Weak hooves - Desperatly need help!!!!!! - The Horse Forum
View Poll Results: Does your horse have hoof problems?
yes 2 25.00%
no 5 62.50%
our farriers here every few weeks 1 12.50%
Voters: 8. You may not vote on this poll

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post #1 of 11 Old 03-07-2007, 07:22 AM Thread Starter
Join Date: Mar 2007
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Weak hooves - Desperatly need help!!!!!!

well, i have had my horse not very long, and he is just so perfect and a proper Warmblood, we always wandered why we got him so cheap , we've obviously found out what the reason might be, well he has VERY weak hoof walls and we seem to be getting him shod ever 2 weeks or so its just not good and its very expensive but the hooves seem to crack big lumps come off and i'm really worried we'll have to sell him because we can't afford to keep him, and also we have been feeding him a hoof supplement for about nearly a month and i use hoof ointment every day the ointment makes the hooves look loads better but they are still so week, its not good enough and i really do need help with it! please reply someone Thanks
Robyn-Niagara is offline  
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post #2 of 11 Old 03-07-2007, 09:45 AM
Join Date: Mar 2007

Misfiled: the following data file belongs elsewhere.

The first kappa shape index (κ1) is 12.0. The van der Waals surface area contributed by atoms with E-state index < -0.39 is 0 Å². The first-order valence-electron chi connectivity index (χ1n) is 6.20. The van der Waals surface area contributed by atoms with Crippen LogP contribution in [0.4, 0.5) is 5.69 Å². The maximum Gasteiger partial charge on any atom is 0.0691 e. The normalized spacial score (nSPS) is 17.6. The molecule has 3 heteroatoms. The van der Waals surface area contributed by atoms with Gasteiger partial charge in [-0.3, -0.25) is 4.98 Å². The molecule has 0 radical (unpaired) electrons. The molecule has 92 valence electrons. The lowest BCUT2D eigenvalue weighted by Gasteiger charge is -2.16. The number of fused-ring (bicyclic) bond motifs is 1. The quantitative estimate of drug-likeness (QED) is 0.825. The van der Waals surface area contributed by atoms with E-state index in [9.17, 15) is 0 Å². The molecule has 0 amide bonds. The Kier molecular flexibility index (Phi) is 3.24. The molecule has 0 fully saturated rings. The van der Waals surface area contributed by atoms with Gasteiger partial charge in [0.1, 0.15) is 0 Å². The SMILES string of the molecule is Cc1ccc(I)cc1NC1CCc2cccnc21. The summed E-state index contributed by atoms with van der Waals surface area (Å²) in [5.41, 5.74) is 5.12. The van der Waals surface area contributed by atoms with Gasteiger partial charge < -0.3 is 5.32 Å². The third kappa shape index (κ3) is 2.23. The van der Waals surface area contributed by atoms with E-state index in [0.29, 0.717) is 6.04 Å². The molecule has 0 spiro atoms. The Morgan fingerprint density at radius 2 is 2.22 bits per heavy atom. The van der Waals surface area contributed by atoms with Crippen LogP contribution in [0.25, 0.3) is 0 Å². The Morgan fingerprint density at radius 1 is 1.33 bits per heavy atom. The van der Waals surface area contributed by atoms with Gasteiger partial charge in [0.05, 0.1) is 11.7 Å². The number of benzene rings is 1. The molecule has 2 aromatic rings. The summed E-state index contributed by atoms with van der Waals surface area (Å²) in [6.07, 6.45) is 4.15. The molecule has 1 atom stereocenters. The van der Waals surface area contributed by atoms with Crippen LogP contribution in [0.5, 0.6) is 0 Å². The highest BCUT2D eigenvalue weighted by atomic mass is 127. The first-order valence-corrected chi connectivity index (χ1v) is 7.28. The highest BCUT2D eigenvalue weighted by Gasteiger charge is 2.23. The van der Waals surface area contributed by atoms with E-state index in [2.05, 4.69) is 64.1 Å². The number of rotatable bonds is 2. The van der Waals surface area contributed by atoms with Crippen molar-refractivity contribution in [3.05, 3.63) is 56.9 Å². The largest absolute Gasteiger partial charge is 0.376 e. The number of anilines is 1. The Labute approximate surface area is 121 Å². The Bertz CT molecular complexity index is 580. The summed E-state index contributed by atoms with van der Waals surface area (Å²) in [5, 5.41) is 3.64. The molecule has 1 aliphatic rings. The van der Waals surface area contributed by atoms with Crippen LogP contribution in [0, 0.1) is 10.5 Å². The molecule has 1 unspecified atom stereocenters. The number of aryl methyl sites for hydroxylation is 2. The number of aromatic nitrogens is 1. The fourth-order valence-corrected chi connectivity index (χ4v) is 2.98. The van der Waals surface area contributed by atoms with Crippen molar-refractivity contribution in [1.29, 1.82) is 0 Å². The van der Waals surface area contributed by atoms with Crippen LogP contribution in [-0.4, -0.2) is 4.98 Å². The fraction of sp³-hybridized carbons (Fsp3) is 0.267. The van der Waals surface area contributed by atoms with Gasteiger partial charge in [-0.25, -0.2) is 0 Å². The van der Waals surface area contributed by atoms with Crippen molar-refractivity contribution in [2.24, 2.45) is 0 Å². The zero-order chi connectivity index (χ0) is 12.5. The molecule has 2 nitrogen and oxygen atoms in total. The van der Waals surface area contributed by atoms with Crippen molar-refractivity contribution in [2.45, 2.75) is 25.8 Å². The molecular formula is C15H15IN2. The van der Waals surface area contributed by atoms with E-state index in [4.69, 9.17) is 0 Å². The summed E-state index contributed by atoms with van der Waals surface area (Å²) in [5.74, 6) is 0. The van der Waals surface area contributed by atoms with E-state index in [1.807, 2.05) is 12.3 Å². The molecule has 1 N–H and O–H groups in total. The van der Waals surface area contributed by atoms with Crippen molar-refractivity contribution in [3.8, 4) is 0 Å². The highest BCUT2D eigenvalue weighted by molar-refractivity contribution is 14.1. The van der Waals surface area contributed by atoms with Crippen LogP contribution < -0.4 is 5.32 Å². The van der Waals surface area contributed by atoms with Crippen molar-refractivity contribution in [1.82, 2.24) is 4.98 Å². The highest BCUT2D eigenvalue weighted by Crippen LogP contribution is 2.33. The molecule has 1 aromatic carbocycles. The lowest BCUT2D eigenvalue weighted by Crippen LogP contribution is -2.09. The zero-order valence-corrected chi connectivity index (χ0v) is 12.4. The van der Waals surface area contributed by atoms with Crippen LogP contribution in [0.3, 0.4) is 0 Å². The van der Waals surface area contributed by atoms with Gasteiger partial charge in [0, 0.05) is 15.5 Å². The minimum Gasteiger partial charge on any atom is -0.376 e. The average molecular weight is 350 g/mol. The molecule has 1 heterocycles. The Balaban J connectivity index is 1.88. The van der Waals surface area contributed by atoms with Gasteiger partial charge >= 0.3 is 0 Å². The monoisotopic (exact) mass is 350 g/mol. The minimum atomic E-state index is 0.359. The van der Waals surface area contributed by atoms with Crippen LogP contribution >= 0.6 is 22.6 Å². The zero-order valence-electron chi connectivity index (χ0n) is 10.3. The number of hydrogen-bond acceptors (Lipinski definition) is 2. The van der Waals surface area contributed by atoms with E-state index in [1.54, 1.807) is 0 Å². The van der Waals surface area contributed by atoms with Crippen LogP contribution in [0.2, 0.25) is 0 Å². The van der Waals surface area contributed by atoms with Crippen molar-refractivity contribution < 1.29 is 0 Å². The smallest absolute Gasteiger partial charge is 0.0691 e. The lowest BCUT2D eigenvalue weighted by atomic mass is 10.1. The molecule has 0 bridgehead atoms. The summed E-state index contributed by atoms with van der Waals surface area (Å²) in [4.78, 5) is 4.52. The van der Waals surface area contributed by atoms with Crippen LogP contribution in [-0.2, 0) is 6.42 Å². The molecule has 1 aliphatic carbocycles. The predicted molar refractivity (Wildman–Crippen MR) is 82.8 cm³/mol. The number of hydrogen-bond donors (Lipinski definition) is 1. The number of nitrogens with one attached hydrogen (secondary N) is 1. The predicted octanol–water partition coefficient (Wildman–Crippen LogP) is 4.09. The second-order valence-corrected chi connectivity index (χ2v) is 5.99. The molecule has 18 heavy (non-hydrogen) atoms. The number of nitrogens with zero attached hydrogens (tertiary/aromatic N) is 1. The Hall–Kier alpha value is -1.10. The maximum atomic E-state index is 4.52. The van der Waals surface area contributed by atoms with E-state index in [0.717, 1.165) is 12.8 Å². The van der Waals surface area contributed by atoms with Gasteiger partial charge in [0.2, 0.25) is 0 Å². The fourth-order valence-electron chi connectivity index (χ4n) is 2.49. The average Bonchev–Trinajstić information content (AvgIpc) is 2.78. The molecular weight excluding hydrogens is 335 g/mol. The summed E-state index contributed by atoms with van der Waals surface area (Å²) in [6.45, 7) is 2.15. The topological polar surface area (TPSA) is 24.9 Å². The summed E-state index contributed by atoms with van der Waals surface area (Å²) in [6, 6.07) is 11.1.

Location: Suffolk, UK
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Hoof Oil


We have a TB ex racer who had shocking hooves. Always craking and loosing shoes. Very expensive and drives you mad!

We have now been using a hoof oil for about 1 year called 'Worlds Best Hoof Oil'.... its Australias No.1 selling hoof oil and is recommended by farriers and is now sponsoring a top Aussie eventer.
I am a Veterinary Nurse and am normally totally against hoof oil, but I was desperate. We were in the same boat as you, we love our boy to bits, but the farrier was always out and we were always loosing competitions fees from where he would loose a shoe last minute and could not compete.
We have had no problems with him for about 9months now (touch wood!) and the farrier is coming out much less, about every 5-6weeks (which is still more than the others, but affordable!)

We now sell this hoof oil as we are so so pleased with what it has done for our little man. We can not guarantee it will work on your horse, but we are hooked on it!
Our online store link is as follows:

Kind Regards,

equineandcaninesupplies is offline  
post #3 of 11 Old 03-07-2007, 05:25 PM
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Keep him on the hoof supplement. It might take more than a month to really see a difference. And hey, give that hoof oil a try. If it works for you then great.
savepitbulls is offline  
post #4 of 11 Old 03-07-2007, 09:22 PM
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Location: Northeast TN
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Keep the supplements and wait longer for them to take effect as said above. Look into different shoeing and analyze your horse's diet. Good luck.
kristy is offline  
post #5 of 11 Old 03-07-2007, 10:26 PM
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Location: Queensland, Australia
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Just keep going with the hoof supplements and maybe ask your farrier if he has any ideas. Maybe even ask a vet.

Riding a horse is not a gentle hobby, to be picked up and laid down like a game of solitaire. It is a grand passion. It seizes a person whole and, once it has done so, he will have to accept that his life will be radically changed.
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post #6 of 11 Old 03-08-2007, 02:53 PM